• High intakes of water that is high in sulphate, ie North America can be up to 2000ppm and high summer temperatures can increase fluid intake.
  • Occasionally seen in poor quality milk replacer diets Milk replacers.

Pathophysiology

  • Characterized by cerebral necrosis – caused by pressure necrosis due to edema.  
    • Disruption of the cellular ATP pump (expels sodium ions in exchange for potassium ions).
    • If dysregulated sodium accumulates in the cell and causes cell swelling. 
    • The skull is an enclosed bony structure, cell swelling causes neurons to be compressed and undergo pressure necrosis. 
    • The grey matter is most commonly affected. 
  • Neuronal ATP is generated through glycolysis, (via pentosephosphate pathway) Transketolase is a rate limiting step as its co-factor is TTP, a thiamine metabolite. Thiamine deficiency will slow this whole process. 

Timecourse

  • Depends on causal factor.
  • Sudden and acute if ingested toxic plants, toxic levels of sulphur or sudden ruminal acidosis occurrence. 
  • Two to three weeks after change of diet to development of subclinical ruminal acidosis. 
  • 15-30 days if exposed to high dietary sulphur. 
  • Low intakes in calves, longer term chronic onset, may see other ill thrift signs first. 

Diagnosis

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Treatment

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Prevention

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Outcomes

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Further Reading

Publications

Refereed Papers

  • Recent references from PubMed and VetMed Resource.
  • Dore V & Smith G (2017) Cerebral Disorders of Calves. Veterinary Clinics of North America - Food Animal Practice 33 (1) pp 27–41.
  • Middleton J R (2017) Cerebral Disorders of the Adult Ruminant Veterinary Clinics of North America - Food Animal Practice 33 (1) pp 43–57.
  • Pan X H et al (2016) Relationship between thiamine and subacute ruminal acidosis induced by a high-grain diet in dairy cows. Journal of Dairy Science 99 (11) pp 8790–8801.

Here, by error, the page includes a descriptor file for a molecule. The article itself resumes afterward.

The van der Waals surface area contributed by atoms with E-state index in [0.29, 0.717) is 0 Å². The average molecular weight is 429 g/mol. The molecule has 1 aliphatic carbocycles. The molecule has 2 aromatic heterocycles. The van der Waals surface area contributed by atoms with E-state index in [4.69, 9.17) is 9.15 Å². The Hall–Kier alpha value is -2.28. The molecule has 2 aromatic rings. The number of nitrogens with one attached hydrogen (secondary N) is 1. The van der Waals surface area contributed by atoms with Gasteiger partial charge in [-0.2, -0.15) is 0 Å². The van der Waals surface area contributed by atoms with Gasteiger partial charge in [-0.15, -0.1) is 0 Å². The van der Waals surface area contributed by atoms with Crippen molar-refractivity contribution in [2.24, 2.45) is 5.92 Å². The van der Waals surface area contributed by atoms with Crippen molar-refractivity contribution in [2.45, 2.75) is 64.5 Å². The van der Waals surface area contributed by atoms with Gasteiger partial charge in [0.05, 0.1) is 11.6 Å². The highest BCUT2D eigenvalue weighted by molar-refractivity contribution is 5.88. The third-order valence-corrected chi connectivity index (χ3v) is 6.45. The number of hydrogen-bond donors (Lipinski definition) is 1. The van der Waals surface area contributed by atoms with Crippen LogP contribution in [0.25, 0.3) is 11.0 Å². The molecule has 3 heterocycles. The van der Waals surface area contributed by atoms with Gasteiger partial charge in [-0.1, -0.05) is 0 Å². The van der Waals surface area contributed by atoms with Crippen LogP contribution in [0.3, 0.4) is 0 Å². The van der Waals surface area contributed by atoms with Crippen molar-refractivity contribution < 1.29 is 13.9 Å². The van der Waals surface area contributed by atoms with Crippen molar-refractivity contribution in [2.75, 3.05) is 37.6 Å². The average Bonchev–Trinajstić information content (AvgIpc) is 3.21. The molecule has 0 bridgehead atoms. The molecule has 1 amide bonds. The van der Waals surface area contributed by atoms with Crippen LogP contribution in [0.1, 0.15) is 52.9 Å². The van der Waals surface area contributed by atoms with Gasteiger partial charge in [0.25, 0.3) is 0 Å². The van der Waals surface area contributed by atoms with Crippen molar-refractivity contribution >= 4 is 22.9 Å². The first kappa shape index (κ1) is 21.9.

• Apley M D (2015) Consideration of evidence for therapeutic interventions in bovine polioencephalomalacia. Veterinary Clinics of North America - Food Animal Practice 31 (1) pp 151–161.
  • Amat S et al (2013) A review of polioencephalomalacia in ruminants: is the development of malacic lesions associated with excess sulfur intake independent of thiamine deficiency?  Veterinary Medicine and Animal Sciences 1 (1) pp 1.
  • Amat S et al (2013) Understanding the role of sulfur-thiamine interaction in the pathogenesis of sulfur-induced polioencephalomalacia in beef cattle. Research in Veterinary Science 95 (3) pp 1081–1087.
  • Drewnoski M E, Ensley S M, Beitz D C, Schoonmaker J P et al (2012) Assessment of ruminal hydrogen sulfide or urine thiosulfate as diagnostic tools for sulfur induced polioencephalomalacia in cattle. J Vet Diagn Invest 24 (4) pp 702-9.
  • Ensley S (2011) Biofuels Coproducts Tolerance and Toxicology for Ruminants. Veterinary Clinics of North America - Food Animal Practice 27 (2) pp 297–303.
  • Ana F J F D S & Barros C S L (2010) Polioencephalomalacia in ruminants in Brazil. Brazilian Journal of Veterinary Pathology 3 (1) pp 70–79.
  • Cammack K M et al (2010) Effects of high-sulfur water and clinoptilolite on health and growth performance of steers fed forage-based diets. Journal of Animal Science 88 (5) pp 1777–1785.